the rise of giant reusable water bottles

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With recent scorching temperatures forming an undeniable illustration of the climate crisis, consumption habits have been marked by a concomitant interest in sustainability-related items. Among the most popular eco-friendly accessories is the reusable water bottle. This summer, the bigger and more motivational your bottle, the better.

In 2021, the global reusable water bottle market was valued at $8.64 billion. An increase of 4.3% is expected in 2022.

Several factors are at play, including a return to work, along with a heightened concern about plastic pollution and its potential to leach into water and food. Research shows that 75% of adults in the UK are concerned about the impact of the climate crisis.

Among the 2022 success stories is Hydroflask, a Gen Z favorite, whose 1.8-liter stainless steel bottles have contributed to a 19% sales increase since last year. Best-selling “gorpcore” brand Nalgene, whose 909ml bottles are made from BPA-free plastic, is widely considered the bag for life for reusable bottles. While the company did not release sales figures, Elissa McGee, general manager at Nalgene, says she has seen “persistent demand since the pandemic, as daily routines and travel return to more conventional patterns.”

The Hydrojug, another BPA-free unbreakable mug that comes with a neoprene sleeve, has people carrying a whopping 2 liters of water and became famous after its appearance on Big Timber, a Netflix reality show about a Canadian sawmill. By comparison, the diminutive 1.1-liter stainless steel Adventure Quencher Travel Tumbler, made by the venerable American brand Stanley, which specializes in camping gear, often sells out in the US (it reportedly has a waiting list of 135,000).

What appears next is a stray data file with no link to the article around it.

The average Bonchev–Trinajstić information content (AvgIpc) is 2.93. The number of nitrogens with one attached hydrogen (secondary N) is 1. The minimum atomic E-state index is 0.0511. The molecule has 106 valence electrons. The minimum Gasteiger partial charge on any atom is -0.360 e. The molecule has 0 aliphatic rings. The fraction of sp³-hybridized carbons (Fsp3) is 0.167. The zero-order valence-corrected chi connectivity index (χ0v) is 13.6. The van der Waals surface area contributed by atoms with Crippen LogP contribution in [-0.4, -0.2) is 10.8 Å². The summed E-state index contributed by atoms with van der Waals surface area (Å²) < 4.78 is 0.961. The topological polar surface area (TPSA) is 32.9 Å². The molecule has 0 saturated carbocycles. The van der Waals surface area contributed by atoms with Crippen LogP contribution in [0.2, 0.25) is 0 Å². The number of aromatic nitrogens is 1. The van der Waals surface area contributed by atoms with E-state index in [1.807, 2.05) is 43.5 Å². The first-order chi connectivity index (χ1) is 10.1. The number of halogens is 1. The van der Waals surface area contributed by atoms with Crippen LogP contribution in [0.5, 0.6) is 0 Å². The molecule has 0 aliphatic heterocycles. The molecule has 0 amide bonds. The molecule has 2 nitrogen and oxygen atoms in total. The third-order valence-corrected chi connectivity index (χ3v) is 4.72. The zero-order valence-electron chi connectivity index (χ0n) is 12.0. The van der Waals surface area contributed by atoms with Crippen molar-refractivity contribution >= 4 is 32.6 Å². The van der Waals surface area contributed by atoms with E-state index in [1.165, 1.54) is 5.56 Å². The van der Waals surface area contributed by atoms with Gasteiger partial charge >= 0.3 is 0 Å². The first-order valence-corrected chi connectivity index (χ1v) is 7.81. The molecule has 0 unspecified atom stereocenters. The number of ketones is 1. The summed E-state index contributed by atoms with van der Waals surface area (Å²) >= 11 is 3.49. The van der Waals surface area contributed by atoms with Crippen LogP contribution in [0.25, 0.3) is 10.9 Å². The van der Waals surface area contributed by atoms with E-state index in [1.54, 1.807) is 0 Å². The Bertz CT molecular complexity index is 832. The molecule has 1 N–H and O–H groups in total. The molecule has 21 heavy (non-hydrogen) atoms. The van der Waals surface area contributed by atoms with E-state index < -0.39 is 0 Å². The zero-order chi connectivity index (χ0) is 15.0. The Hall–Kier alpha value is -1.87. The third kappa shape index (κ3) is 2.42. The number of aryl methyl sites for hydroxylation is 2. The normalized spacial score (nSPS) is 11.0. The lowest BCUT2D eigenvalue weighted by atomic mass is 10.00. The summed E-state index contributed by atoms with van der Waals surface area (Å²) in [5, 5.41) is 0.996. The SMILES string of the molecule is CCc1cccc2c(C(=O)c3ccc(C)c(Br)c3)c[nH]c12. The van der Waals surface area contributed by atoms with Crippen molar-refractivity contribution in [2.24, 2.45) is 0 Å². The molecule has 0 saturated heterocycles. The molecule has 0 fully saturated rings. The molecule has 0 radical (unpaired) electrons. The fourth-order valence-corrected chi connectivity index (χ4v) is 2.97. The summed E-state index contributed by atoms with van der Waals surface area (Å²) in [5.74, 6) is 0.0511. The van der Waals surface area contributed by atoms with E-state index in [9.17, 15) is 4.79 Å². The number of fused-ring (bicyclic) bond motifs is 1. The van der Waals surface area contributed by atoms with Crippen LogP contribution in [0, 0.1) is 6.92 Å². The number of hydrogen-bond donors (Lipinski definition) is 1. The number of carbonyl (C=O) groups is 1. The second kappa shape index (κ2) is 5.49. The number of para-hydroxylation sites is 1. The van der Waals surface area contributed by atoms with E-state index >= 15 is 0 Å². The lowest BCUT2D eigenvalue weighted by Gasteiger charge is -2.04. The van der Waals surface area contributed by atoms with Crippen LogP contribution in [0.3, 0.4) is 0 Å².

Never slow to ride a trend, Khloe Kardashian is known for favoring her two-liter pitcher — some of which come with conscious statements scrawled on the side to encourage you to drink.

The rise in popularity of these reusable containers has also brought water bottles that come with apps that track your intake and punish you when you miss your goal, as well as smart bottles that cost £180 to keep your tea hot (as used by Rishi Sunak) , these rainbow-hued bottles have turned hydration into a competitive sport.

City to Sea, a Bristol-based non-profit that campaigns to prevent marine plastic pollution at source, has overseen the placement of 35,000 refillable water stations at stations, airports and beaches this year, an increase of 10,000 compared to 2019.

Founder Natalie Fee thinks the rise in huge refillable bottles has as much to do with the recession as it does the weather. “Despite an obvious drop during the pandemic [we have since seen] a huge increase in heat wave awareness – from a health and hydration perspective, [but also] of a cost of living.” Fee says the large bottles “are a little weird, but I can see why this is happening.”

In recent years, the status water bottle – stainless steel, BPA-free plastic or made from partially recycled materials and rendered in sweet color tones – has become the symbol of green credentials among young people. Eager to capitalize on the green pound, high-profile brands have followed suit – Prada’s £75 “milk urn” remains one of the most popular reusable water repositories on the market. Simply put, “the message is if you carry a reusable bottle you care,” says Nina Schrank, head of Greenpeace’s plastics campaign. “It helps if they look good, aesthetically. People will be more inclined to carry them.”

But despite renewed interest in bottles made from materials such as stainless steel, global use of plastic is expected to increase by nearly 4% by 2030.

Schrank is alarmed that plastic remains the dominant material. The health effects of BPA-free plastic, widely used in refillable water bottles, remain open to debate on body health and the environment.

“Reusable stainless steel bottles are the best material and while they are becoming more common, they are still not replacing plastic ones,” she adds, agreeing that cost is also a factor – plastic will always be cheaper than plastic. Prada. “What we want is for plastic bottles to become taboo – like smoking.”

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